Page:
PS Audio Stellar M1200 monoblock power amplifier Is Class-D Digital?

Sidebar 1: Is Class-D Digital?

When I first read Mikey's introduction to this review, I was struck by his matter-of-fact statement that class-D isn't digital. Really? Are you sure?

Yes, I know the D in class-D doesn't stand for digital, but that doesn't mean the technology isn't digital. After all, in a class-D amplifier, the signal fluctuates rapidly between two levels, just as it does in DSD—what could be more digital than that?

Fact is, I've always thought of class-D as digital, and of class-D–isn't-digital claims as marketing propaganda propagated by people who want to sell class-D amplifiers to traditionalist audiophiles who think "digital" is a four-letter word.

1220ps.bruno

But, as Mikey pointed out, digital-amplification guru Bruno Putzeys doesn't think class-D is digital; see the Sound & Vision interview Mikey refers to in the main article. Sure, as one of the main guys in Purifi, Putzeys has some class-D amplifiers to sell—but I can't think of many people I consider less inclined than Putzeys toward empty marketing-speak. So, I asked him to explain his position: Why do you say class-D isn't digital? The insights that follow are his; the mistakes, if any, are mine.

When a circuit works using two discrete states, it's perfectly natural to think of it as digital. The real question is whether thinking of it that way is helpful or not. In the case of a class-D amplifier, it turns out it's more helpful to put your analog glasses on.

Digital signals have a dual nature. They are analog signals—time-varying voltages—but they are also a sort of code. In their codelike guise, imperfections don't matter. It's like reading someone's handwriting: As long as you can make out all the characters correctly, you know exactly what the letter says—no errors. (Remember letters?) As long as your digital device—your cable modem, network switch, or DAC—can read the code correctly, then there's no error, even if the waveform itself is far from perfect. It's all or nothing, perfection or catastrophic failure. (I'm ignoring jitter, which is best thought of as an analog artifact riding on a digital signal. That's a different conversation.)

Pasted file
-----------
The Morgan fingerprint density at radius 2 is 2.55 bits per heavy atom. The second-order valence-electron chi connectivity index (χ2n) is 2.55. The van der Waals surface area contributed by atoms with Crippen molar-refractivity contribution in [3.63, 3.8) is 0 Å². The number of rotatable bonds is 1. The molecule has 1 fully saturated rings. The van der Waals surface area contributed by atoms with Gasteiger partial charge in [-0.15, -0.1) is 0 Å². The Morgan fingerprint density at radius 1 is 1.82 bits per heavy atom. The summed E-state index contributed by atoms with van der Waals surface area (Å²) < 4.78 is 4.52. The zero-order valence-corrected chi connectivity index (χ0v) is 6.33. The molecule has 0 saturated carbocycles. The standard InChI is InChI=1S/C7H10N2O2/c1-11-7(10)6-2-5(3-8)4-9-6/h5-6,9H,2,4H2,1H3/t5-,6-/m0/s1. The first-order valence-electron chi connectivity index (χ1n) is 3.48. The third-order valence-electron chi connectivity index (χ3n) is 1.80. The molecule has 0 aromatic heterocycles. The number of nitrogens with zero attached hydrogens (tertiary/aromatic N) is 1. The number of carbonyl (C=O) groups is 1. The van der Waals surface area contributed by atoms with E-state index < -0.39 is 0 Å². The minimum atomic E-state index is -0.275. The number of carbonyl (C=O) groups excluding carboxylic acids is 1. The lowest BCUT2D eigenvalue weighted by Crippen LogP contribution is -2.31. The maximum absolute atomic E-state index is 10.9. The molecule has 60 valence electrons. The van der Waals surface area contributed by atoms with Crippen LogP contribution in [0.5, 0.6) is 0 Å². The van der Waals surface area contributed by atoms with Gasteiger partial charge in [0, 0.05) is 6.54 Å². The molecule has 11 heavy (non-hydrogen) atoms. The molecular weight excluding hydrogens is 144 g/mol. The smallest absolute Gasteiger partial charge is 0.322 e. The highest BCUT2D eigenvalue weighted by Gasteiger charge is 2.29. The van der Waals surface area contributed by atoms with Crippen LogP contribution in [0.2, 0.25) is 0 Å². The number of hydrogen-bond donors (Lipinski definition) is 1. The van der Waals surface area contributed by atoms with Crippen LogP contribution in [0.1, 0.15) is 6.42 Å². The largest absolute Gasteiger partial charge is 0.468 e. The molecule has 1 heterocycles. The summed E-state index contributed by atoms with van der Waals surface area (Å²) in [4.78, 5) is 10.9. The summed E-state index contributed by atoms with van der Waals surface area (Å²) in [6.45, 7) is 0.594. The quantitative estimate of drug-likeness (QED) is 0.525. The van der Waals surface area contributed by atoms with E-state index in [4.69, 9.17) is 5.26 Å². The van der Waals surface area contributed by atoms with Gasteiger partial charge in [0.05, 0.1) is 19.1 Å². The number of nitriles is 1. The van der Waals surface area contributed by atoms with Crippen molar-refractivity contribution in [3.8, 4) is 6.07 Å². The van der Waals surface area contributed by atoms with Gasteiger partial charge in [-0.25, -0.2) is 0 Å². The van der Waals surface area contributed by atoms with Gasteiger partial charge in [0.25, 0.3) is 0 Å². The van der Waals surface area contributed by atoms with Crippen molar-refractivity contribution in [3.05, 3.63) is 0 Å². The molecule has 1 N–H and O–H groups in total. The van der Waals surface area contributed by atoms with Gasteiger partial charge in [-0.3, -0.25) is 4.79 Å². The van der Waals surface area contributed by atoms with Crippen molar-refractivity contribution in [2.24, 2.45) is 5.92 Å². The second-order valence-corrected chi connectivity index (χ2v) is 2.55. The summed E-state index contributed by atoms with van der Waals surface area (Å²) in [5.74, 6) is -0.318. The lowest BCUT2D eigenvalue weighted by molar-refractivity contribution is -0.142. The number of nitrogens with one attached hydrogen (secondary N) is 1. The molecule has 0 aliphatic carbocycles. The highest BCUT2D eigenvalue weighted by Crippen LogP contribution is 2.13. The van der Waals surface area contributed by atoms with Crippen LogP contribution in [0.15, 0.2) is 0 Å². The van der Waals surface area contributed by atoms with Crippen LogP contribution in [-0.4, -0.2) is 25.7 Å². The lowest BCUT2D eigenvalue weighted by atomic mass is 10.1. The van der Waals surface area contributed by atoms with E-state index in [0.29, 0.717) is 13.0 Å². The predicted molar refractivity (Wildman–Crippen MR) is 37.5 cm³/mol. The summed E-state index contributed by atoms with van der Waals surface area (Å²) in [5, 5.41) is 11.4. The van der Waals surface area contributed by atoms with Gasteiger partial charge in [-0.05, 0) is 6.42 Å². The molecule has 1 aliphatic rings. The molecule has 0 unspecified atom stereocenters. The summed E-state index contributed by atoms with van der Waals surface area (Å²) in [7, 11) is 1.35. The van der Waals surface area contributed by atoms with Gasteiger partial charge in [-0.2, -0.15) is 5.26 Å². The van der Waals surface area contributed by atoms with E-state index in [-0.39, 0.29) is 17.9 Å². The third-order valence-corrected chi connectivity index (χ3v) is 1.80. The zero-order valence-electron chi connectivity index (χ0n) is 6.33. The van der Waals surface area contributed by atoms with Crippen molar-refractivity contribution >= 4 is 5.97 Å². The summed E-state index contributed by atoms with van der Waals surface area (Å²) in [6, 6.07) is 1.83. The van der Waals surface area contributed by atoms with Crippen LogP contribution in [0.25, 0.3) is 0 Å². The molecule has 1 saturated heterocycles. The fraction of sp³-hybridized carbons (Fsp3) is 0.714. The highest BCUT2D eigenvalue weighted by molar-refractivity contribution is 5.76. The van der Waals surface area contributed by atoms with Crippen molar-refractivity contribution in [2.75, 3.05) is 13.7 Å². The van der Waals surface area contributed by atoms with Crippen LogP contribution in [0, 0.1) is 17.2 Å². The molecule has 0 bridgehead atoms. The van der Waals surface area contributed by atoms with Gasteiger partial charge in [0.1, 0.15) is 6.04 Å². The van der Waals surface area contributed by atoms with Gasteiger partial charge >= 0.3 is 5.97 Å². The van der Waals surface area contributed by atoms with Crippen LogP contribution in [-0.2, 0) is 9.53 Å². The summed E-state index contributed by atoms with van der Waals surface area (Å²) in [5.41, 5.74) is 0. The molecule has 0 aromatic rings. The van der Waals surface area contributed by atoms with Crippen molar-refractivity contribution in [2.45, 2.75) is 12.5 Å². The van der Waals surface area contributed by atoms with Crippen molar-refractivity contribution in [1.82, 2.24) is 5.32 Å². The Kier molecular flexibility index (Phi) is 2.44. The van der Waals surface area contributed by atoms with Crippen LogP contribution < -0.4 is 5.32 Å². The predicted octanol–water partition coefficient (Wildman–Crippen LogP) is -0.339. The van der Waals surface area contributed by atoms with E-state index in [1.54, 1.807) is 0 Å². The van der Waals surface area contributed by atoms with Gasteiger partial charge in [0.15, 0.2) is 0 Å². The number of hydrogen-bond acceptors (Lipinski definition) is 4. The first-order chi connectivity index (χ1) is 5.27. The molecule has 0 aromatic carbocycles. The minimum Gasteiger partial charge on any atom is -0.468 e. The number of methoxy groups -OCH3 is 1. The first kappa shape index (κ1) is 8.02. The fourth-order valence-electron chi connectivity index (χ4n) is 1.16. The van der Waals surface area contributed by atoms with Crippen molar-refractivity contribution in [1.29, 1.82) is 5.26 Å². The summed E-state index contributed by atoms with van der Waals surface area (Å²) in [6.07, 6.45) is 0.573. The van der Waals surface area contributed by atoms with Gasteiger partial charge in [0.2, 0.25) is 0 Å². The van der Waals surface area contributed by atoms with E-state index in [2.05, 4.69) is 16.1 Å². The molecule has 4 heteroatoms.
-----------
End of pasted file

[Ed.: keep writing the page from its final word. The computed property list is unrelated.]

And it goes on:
A loudspeaker, though, doesn't care about numbers. It cares about electrical signals—time-varying voltages that create magnetic fields that make speaker cones move. In that realm, errors matter. Errors change the sound.

"A class-D power stage," Putzeys wrote in an email, "just like a class-A power stage, produces distortion that depends on the power supply and on the output current that the speaker draws." Engineers deal with that distortion via what Putzeys called "highly analog countermeasures." If a problem has an analog solution, then it must be an analog problem. Besides, you can't make a loudspeaker's cone move with code.

"Choosing to call it digital or analog is really a crucial engineering decision innocently masquerading as semantics," Putzeys told me.—Jim Austin

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COMMENTS
ejlif's picture

I'd take a 911 S all day over the Maybach!

a.wayne's picture

Agree completely with MF assessment on the class D sound , Fast , punchy and very musical on recordings which changes direction and pace often, only to be let down by their poor timbre , especially on piano’s were everything sounds like a magical keyboard ..

Flatter to deceive they do very well ..!

Regards

sw23's picture

Nice review. But it seems like it would be more appropriate to compare this amp to conventional high powered budget offerings from Parasound, Bryston and Musical Fidelity than to a super amp. After all this is probably the choice confronting folks in this price class.

Ortofan's picture

... really are, especially compared to a pair of the NAD C298 amps, which use the Purifi amp modules and have a rated output in bridged-mono configuration of 1kW @ 8Ω and 1.1kW @ 4Ω - all for $4K/pair.

AnalogueFan's picture

mmm with more mmm .. will be enough for my WB Chimera .? I don't think they are enough, after this review.

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